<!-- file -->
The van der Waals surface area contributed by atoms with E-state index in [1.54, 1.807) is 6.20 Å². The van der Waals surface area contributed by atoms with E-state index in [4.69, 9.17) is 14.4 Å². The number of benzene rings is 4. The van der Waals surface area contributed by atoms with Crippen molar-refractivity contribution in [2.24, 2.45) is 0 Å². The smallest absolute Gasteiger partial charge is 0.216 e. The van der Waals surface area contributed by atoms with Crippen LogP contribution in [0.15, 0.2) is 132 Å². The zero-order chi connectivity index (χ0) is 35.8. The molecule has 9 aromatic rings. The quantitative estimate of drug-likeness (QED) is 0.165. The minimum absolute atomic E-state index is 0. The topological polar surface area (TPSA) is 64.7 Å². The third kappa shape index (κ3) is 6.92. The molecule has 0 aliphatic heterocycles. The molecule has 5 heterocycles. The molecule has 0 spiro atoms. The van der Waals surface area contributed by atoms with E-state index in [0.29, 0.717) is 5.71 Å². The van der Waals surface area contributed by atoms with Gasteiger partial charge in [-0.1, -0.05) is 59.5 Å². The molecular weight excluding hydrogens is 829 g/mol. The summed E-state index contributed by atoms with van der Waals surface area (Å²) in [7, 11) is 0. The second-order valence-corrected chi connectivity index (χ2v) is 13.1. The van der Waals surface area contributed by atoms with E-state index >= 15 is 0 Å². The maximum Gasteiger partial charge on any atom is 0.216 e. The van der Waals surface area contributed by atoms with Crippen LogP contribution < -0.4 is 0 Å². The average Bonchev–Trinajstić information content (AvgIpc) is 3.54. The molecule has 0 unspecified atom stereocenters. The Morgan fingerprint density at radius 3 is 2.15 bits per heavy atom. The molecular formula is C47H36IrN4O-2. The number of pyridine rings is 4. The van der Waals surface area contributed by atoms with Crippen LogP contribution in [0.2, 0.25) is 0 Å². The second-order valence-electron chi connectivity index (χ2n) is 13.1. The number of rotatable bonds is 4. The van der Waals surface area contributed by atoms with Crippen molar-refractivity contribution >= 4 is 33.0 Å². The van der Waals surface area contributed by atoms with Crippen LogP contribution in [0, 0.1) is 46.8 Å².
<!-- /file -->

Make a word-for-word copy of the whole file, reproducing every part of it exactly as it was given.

The van der Waals surface area contributed by atoms with E-state index in [1.54, 1.807) is 6.20 Å². The van der Waals surface area contributed by atoms with E-state index in [4.69, 9.17) is 14.4 Å². The number of benzene rings is 4. The van der Waals surface area contributed by atoms with Crippen molar-refractivity contribution in [2.24, 2.45) is 0 Å². The smallest absolute Gasteiger partial charge is 0.216 e. The van der Waals surface area contributed by atoms with Crippen LogP contribution in [0.15, 0.2) is 132 Å². The zero-order chi connectivity index (χ0) is 35.8. The molecule has 9 aromatic rings. The quantitative estimate of drug-likeness (QED) is 0.165. The minimum absolute atomic E-state index is 0. The topological polar surface area (TPSA) is 64.7 Å². The third kappa shape index (κ3) is 6.92. The molecule has 0 aliphatic heterocycles. The molecule has 5 heterocycles. The molecule has 0 spiro atoms. The van der Waals surface area contributed by atoms with E-state index in [0.29, 0.717) is 5.71 Å². The van der Waals surface area contributed by atoms with Gasteiger partial charge in [-0.1, -0.05) is 59.5 Å². The molecular weight excluding hydrogens is 829 g/mol. The summed E-state index contributed by atoms with van der Waals surface area (Å²) in [7, 11) is 0. The second-order valence-corrected chi connectivity index (χ2v) is 13.1. The van der Waals surface area contributed by atoms with E-state index >= 15 is 0 Å². The maximum Gasteiger partial charge on any atom is 0.216 e. The van der Waals surface area contributed by atoms with Crippen LogP contribution < -0.4 is 0 Å². The average Bonchev–Trinajstić information content (AvgIpc) is 3.54. The molecule has 0 unspecified atom stereocenters. The Morgan fingerprint density at radius 3 is 2.15 bits per heavy atom. The molecular formula is C47H36IrN4O-2. The number of pyridine rings is 4. The van der Waals surface area contributed by atoms with Crippen LogP contribution in [0.2, 0.25) is 0 Å². The second-order valence-electron chi connectivity index (χ2n) is 13.1. The number of rotatable bonds is 4. The van der Waals surface area contributed by atoms with Crippen molar-refractivity contribution >= 4 is 33.0 Å². The van der Waals surface area contributed by atoms with Crippen LogP contribution in [0, 0.1) is 46.8 Å².